Democrats laid out the case for the impeachment of President Donald Trump Monday as they prepared to issue formal charges against the US leader.
Four months after an anonymous whistleblower sparked the investigation of Trump for seeking illicit political favors from Ukraine, Democrats said there was clear evidence that he had committed bribery, abused his power, and obstructed the investigation.
"President Trump put himself before country. These facts are not in dispute," Judiciary Committee Chairman Jerry Nadler said.
Facing an almost certain vote in the coming weeks to make Trump the third president impeached and placed on trial, Doug Collins, the senior Republican on the committee, countered that the effort was a simply "a good PR move" for Democrats ahead of next year's national elections.
"It's all political," Collins said, dismissing the allegations.
"This is all about a clock and a calendar."
- Tempers erupt -
It was not clear whether Trump was watching the proceedings that could cast a dark stain on his presidency.
"Witch Hunt," he tweeted as the hearing got under way.
"The Do Nothing Democrats are a disgrace!"
Tempers flared as Republicans tried to derail the hearing at its opening with procedural moves, and a lone protestor was ejected after shouting in the president's defense.
"We voted for Donald Trump and Americans are sick of this impeachment... Trump is innocent," he shouted.
Trump is accused of abusing his powers by pressuring Ukraine to announce an investigation into former vice president Joe Biden, his potential challenger in the 2020 election.
Trump also pressed Kiev to further investigate a widely-dismissed allegation that the Ukraine government helped Democrats in the 2016 election.
Barry Berke, an attorney for the Democrats, said there was "significant proof" of wrongdoing as he laid out the evidence collected by the House Intelligence Committee in a 10-week investigation.
"In the scheme to pressure Ukraine... the person at the center of that scheme was President Donald Trump," he told the hearing.
Berke played videos of testimony by top US diplomats involved with Ukraine supporting the charges, and a video of Trump claiming he has "the right to do whatever I want as president."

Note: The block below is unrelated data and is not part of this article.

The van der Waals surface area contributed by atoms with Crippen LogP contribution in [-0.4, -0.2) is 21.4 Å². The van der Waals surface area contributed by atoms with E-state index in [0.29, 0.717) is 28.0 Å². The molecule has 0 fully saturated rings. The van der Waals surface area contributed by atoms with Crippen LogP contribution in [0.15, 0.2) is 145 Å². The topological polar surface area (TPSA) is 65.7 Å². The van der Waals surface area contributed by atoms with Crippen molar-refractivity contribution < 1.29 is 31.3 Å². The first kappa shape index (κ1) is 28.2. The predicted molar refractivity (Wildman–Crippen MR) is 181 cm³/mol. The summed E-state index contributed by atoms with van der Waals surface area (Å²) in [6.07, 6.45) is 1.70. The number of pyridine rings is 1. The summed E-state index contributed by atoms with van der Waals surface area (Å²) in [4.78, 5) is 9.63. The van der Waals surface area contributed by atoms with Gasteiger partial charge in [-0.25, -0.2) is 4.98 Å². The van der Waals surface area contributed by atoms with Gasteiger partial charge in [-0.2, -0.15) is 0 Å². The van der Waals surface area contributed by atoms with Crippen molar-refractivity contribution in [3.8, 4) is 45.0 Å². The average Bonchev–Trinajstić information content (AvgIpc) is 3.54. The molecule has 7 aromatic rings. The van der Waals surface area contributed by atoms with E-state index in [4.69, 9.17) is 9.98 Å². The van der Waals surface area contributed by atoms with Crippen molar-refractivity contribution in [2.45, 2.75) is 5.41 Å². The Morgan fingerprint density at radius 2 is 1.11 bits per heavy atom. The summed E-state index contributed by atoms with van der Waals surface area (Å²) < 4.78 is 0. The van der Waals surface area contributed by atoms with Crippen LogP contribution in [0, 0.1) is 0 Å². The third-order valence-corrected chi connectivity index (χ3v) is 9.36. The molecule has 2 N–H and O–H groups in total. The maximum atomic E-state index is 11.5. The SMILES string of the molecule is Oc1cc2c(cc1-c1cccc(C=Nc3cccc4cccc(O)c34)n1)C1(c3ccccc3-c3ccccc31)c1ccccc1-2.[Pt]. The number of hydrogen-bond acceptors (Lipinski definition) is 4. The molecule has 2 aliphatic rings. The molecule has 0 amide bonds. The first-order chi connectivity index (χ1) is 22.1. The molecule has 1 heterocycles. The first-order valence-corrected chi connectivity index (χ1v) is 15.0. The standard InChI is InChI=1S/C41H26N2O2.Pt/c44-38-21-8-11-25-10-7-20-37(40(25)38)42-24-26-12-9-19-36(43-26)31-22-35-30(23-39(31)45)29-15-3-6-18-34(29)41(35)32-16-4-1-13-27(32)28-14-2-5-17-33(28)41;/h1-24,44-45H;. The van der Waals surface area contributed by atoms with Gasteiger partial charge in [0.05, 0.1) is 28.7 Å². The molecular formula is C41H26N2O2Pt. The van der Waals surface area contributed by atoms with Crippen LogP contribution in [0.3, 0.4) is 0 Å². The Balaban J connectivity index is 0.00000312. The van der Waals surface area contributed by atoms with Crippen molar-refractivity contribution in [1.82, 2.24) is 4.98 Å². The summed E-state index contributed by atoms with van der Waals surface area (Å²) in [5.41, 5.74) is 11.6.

Witnesses "produced documents that provide uncontroverted, clear and overwhelming evidence that President Trump did this scheme," Berke said.
"He put his political reelection interests over the nation's national security and the integrity of its elections."
"Of course we have an election coming up," he said, in a nod to Republican criticisms.
"That's not a reason to postpone this discussion. That's a reason we must have this discussion, to make sure it is not interfered with -- to make sure this president doesn't do it, to make sure future presidents do not do it."
- 'Baloney' -
Republican attorney Stephen Castor, tasked with disputing the evidence, said Democrats were simply attacking Trump for policies they do not agree with.
"Democrats are obsessed with impeaching the president," he said.
He called the key evidence from the transcript of a July 25 phone call between Trump and Ukraine President Volodymyr Zelensky "baloney."
In that call, Trump tells Zelensky he wanted "a favor," including an investigation of Biden and the 2016 conspiracy theory.
He also argued that Democrats needed to take more time to accumulate evidence and build their case.
Democrats rejected that argument, noting Trump has blocked his top advisors from testifying and refused to hand over White House records.
Democrats appeared determined to push through to a full House vote on formal charges -- articles of impeachment -- before the end of the year.
That could see Trump stand trial in the Senate in January, which could last several weeks.
Given the solid Republican majority in the Senate and the high threshold to convict him, two-thirds of the 100 senators, it is almost certain that he will be acquitted.